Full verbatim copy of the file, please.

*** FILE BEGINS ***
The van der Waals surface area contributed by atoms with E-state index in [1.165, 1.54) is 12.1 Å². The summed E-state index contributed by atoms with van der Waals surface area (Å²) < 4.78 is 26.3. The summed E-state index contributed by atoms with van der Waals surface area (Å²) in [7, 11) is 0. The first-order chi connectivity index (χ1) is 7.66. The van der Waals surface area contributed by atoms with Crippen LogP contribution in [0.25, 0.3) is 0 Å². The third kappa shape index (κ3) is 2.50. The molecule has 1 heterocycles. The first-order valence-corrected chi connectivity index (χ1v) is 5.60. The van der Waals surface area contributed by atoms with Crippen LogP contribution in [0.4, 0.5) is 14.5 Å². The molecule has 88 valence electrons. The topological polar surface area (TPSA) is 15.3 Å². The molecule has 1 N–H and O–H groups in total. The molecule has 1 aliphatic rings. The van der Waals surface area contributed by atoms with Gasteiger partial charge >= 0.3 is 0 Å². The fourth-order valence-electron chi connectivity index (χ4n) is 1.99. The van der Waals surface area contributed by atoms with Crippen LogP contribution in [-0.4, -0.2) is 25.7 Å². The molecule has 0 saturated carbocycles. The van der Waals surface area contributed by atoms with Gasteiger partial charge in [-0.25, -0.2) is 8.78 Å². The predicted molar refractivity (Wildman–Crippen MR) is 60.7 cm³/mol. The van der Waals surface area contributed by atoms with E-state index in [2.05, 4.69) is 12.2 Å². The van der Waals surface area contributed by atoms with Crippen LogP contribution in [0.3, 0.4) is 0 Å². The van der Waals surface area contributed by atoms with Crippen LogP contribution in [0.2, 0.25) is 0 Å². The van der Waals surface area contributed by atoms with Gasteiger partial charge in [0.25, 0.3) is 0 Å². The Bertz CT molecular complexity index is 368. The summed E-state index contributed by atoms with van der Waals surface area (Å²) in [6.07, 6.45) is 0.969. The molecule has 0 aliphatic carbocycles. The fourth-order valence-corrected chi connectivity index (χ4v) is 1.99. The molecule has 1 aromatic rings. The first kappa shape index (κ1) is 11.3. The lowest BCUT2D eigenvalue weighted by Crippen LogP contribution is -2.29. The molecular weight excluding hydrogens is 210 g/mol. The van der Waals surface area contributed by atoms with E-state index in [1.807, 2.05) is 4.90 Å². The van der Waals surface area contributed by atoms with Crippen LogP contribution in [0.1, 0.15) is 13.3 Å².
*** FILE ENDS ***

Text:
The van der Waals surface area contributed by atoms with E-state index in [1.165, 1.54) is 12.1 Å². The summed E-state index contributed by atoms with van der Waals surface area (Å²) < 4.78 is 26.3. The summed E-state index contributed by atoms with van der Waals surface area (Å²) in [7, 11) is 0. The first-order chi connectivity index (χ1) is 7.66. The van der Waals surface area contributed by atoms with Crippen LogP contribution in [0.25, 0.3) is 0 Å². The third kappa shape index (κ3) is 2.50. The molecule has 1 heterocycles. The first-order valence-corrected chi connectivity index (χ1v) is 5.60. The van der Waals surface area contributed by atoms with Crippen LogP contribution in [0.4, 0.5) is 14.5 Å². The molecule has 88 valence electrons. The topological polar surface area (TPSA) is 15.3 Å². The molecule has 1 N–H and O–H groups in total. The molecule has 1 aliphatic rings. The van der Waals surface area contributed by atoms with Gasteiger partial charge >= 0.3 is 0 Å². The fourth-order valence-electron chi connectivity index (χ4n) is 1.99. The van der Waals surface area contributed by atoms with Crippen LogP contribution in [-0.4, -0.2) is 25.7 Å². The molecule has 0 saturated carbocycles. The van der Waals surface area contributed by atoms with Gasteiger partial charge in [-0.25, -0.2) is 8.78 Å². The predicted molar refractivity (Wildman–Crippen MR) is 60.7 cm³/mol. The van der Waals surface area contributed by atoms with E-state index in [2.05, 4.69) is 12.2 Å². The van der Waals surface area contributed by atoms with Crippen LogP contribution in [0.3, 0.4) is 0 Å². The van der Waals surface area contributed by atoms with Crippen LogP contribution in [0.2, 0.25) is 0 Å². The van der Waals surface area contributed by atoms with Gasteiger partial charge in [0.25, 0.3) is 0 Å². The Bertz CT molecular complexity index is 368. The summed E-state index contributed by atoms with van der Waals surface area (Å²) in [6.07, 6.45) is 0.969. The molecule has 0 aliphatic carbocycles. The fourth-order valence-corrected chi connectivity index (χ4v) is 1.99. The molecule has 1 aromatic rings. The first kappa shape index (κ1) is 11.3. The lowest BCUT2D eigenvalue weighted by Crippen LogP contribution is -2.29. The molecular weight excluding hydrogens is 210 g/mol. The van der Waals surface area contributed by atoms with E-state index in [1.807, 2.05) is 4.90 Å². The van der Waals surface area contributed by atoms with Crippen LogP contribution in [0.1, 0.15) is 13.3 Å².